Taronga Zoo

On a warm December day in Sydney, we caught the ferry from Circular Quay to spend the day at Taronga Zoo. Officially opened in 1916, the zoo was based on the bar-less exhibits seen at Hamburg Zoo on a visit to Germany by the Secretary of the zoo in 1908. The 69 acre site is home to over 4,000 animals of 350 species and is a wonderful place to spend a leisurely day. The first animal we encountered was the gorgeous red panda. The deep rust-red colour contrasts beautifully with cream facial markings, the large claws a bonus when it comes to tree climbing.

These two were enjoying a nap in the humid heat, dreaming of their ancestors in south-east Asia. Binturongs have been described as a bear-cat and as tree dwellers with long bushy tails, it’s hard to believe they are distantly related to meerkats. Apparently, they have a strong odour of a cross between burnt popcorn and corn chips. We didn’t get close enough to find out.

The Java Finch seemed to be enjoying the steamy atmosphere in the waterbird exhibit.

Usually a white bird, the Cattle Egret is seen on the backs of cattle making a meal of ticks and flies. The orange brown breeding plumage becomes bright red at the height of the season. Interestingly, a group of egrets is known as a “skewer”.

9.cattle egret

The smallest known ibis in Australia, the Glossy Ibis was showing the magnificent colours of breeding plumage.

10.glossy ibis

The Asian elephant breeding program has been very successful at Taronga. The keepers led them out for their daily exercise, giving them wooden “toys” to play with.

11.Asian elephants

15.Asian elephants

The Sumatran Tiger and Snow Leopard were on alert

16.Sumatran Tiger17.Snow Leopard

but there were others who had given in to the somnolent, steamy atmosphere.

18.lioness19.bear20.tapir

I have always had a soft spot for hippos and the baby pygmy hippo stole my heart.

The meerkats were entertaining, as usual, I could watch them for hours. The dark patches around their eyes act as sunglasses to lessen the glare of the desert.

Mum and baby gorilla were enjoying a nap, dad doesn’t look too impressed at being left out.

We passed the colourful cassowary and opulent ostrich

on the way to the giraffes. The meal didn’t look very appetizing but he was tall enough to catch glimpses of the Harbour Bridge.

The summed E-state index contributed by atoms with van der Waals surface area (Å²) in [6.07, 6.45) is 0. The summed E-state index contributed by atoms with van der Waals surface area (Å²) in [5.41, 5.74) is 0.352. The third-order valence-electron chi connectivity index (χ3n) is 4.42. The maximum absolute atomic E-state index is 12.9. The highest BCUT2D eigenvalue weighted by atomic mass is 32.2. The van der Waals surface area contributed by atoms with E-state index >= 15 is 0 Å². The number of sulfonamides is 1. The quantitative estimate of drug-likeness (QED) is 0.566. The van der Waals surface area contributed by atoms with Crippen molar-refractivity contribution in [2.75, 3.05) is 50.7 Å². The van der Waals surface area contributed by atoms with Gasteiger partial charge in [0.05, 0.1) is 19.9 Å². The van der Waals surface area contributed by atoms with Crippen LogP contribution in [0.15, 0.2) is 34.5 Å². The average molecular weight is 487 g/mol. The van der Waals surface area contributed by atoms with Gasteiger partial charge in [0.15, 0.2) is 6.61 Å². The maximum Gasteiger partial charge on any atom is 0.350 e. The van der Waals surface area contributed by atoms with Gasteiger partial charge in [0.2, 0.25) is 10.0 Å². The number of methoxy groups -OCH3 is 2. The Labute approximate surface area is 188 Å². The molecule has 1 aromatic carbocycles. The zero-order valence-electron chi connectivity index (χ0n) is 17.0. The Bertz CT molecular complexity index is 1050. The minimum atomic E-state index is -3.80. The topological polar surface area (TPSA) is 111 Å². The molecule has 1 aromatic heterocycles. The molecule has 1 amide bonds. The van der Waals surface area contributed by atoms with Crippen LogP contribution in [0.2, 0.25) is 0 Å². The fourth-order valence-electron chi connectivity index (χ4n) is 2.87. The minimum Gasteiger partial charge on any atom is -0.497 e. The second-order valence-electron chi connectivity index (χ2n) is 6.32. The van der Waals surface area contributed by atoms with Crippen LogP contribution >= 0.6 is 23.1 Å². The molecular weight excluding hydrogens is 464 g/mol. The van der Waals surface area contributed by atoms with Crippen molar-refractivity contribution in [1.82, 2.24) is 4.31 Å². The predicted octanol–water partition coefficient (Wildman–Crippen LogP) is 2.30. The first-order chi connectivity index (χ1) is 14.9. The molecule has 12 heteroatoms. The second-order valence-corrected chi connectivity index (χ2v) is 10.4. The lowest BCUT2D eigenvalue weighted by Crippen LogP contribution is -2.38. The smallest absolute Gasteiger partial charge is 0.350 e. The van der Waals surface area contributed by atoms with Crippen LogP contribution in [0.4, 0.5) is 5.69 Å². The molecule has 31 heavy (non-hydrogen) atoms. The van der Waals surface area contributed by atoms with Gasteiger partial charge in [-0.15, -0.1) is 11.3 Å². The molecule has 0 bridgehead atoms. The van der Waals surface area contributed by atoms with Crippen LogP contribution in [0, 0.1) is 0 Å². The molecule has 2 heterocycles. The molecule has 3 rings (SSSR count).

The world’s largest lizard at 3 metres long, the Komoda Dragon was magnificent.

38.Komodo Dragon

Unfortunately, Tuka, as he was named, died two years ago at the age of 33.

There were many fascinating lizards and snakes, I won’t even attempt to identify them.

The Indian Star tortoise was heading for lunch

50.Indian star tortoise

while the eastern snake-necked turtle cooled off in the pool.

51.Eastern snake-necked turtle

The handsome countenance of the Rhinoceros Iguana reveals the sheer pleasure of basking in the sunshine.

There was a fabulous view from the Sky Safari cable car. The lush verdancy  below

contrasted perfectly with the harbour and city beyond.

58.gondola view

Watching the chimpanzees brought us back to earth. It’s not hard to believe they are our closest living relatives, sharing nearly 99% of our DNA.

Nearing the end of our visit, we stopped by the farmyard where children can get close to the animals. The piglets were adorable

and the acrobatic goat had us wondering how she would get down from there.

68.goat

We enjoyed every minute of our day at Taronga, and with a final hint from the crocodile on how to stay cool,

69.crocodile

we returned to our apartment to do just that.

70.cooling off

Swallows Welcome

There are many fabulous wineries in the Margaret River region but Swallows Welcome, the smallest winery in the region, is really something special. Tim & Pat Negus first planted grapes in 1994 and the family run business has been producing wine since 1997. The rural setting is peaceful and the artistic influences are evident on arrival.

Patricia Negus is a well known watercolour artist, her illustrations of wildflowers and birds have graced the pages of many books. Tim & Pat built the mudbrick and timber Chapel of the Flowers, a serene gallery, to exhibit 102 of Pat’s works that are featured in Wildflowers of Southwest Australia (the plastic chairs were remnants of a recent social occasion).